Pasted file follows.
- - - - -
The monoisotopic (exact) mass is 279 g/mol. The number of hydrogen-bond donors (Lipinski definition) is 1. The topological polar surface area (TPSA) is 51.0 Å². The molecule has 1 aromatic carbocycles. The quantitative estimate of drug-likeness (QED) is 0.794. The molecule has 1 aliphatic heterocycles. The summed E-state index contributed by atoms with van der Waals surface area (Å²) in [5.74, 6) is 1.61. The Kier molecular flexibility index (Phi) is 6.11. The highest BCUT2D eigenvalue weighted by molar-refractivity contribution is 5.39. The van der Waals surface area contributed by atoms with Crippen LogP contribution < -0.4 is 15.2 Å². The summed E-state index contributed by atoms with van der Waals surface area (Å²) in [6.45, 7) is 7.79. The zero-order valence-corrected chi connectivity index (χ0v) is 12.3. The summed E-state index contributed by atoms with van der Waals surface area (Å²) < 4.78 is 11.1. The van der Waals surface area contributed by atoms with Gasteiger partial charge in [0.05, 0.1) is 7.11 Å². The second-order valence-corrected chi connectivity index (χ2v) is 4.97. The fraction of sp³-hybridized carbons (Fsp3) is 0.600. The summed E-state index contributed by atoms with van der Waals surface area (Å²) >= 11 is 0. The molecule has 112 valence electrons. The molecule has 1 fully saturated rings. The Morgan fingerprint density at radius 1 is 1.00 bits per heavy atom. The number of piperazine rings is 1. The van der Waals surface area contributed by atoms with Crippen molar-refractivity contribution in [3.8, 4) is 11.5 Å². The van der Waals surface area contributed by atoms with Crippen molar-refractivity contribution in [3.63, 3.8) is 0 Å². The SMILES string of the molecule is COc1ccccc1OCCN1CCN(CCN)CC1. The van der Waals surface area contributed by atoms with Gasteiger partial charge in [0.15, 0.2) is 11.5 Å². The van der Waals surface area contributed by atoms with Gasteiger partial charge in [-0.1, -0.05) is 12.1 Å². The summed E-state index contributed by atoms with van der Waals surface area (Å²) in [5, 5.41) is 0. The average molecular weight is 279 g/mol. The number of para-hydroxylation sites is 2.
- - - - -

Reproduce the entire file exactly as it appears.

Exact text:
The monoisotopic (exact) mass is 279 g/mol. The number of hydrogen-bond donors (Lipinski definition) is 1. The topological polar surface area (TPSA) is 51.0 Å². The molecule has 1 aromatic carbocycles. The quantitative estimate of drug-likeness (QED) is 0.794. The molecule has 1 aliphatic heterocycles. The summed E-state index contributed by atoms with van der Waals surface area (Å²) in [5.74, 6) is 1.61. The Kier molecular flexibility index (Phi) is 6.11. The highest BCUT2D eigenvalue weighted by molar-refractivity contribution is 5.39. The van der Waals surface area contributed by atoms with Crippen LogP contribution < -0.4 is 15.2 Å². The summed E-state index contributed by atoms with van der Waals surface area (Å²) in [6.45, 7) is 7.79. The zero-order valence-corrected chi connectivity index (χ0v) is 12.3. The summed E-state index contributed by atoms with van der Waals surface area (Å²) < 4.78 is 11.1. The van der Waals surface area contributed by atoms with Gasteiger partial charge in [0.05, 0.1) is 7.11 Å². The second-order valence-corrected chi connectivity index (χ2v) is 4.97. The fraction of sp³-hybridized carbons (Fsp3) is 0.600. The summed E-state index contributed by atoms with van der Waals surface area (Å²) >= 11 is 0. The molecule has 112 valence electrons. The molecule has 1 fully saturated rings. The Morgan fingerprint density at radius 1 is 1.00 bits per heavy atom. The number of piperazine rings is 1. The van der Waals surface area contributed by atoms with Crippen molar-refractivity contribution in [3.8, 4) is 11.5 Å². The van der Waals surface area contributed by atoms with Crippen molar-refractivity contribution in [3.63, 3.8) is 0 Å². The SMILES string of the molecule is COc1ccccc1OCCN1CCN(CCN)CC1. The van der Waals surface area contributed by atoms with Gasteiger partial charge in [0.15, 0.2) is 11.5 Å². The van der Waals surface area contributed by atoms with Gasteiger partial charge in [-0.1, -0.05) is 12.1 Å². The summed E-state index contributed by atoms with van der Waals surface area (Å²) in [5, 5.41) is 0. The average molecular weight is 279 g/mol. The number of para-hydroxylation sites is 2.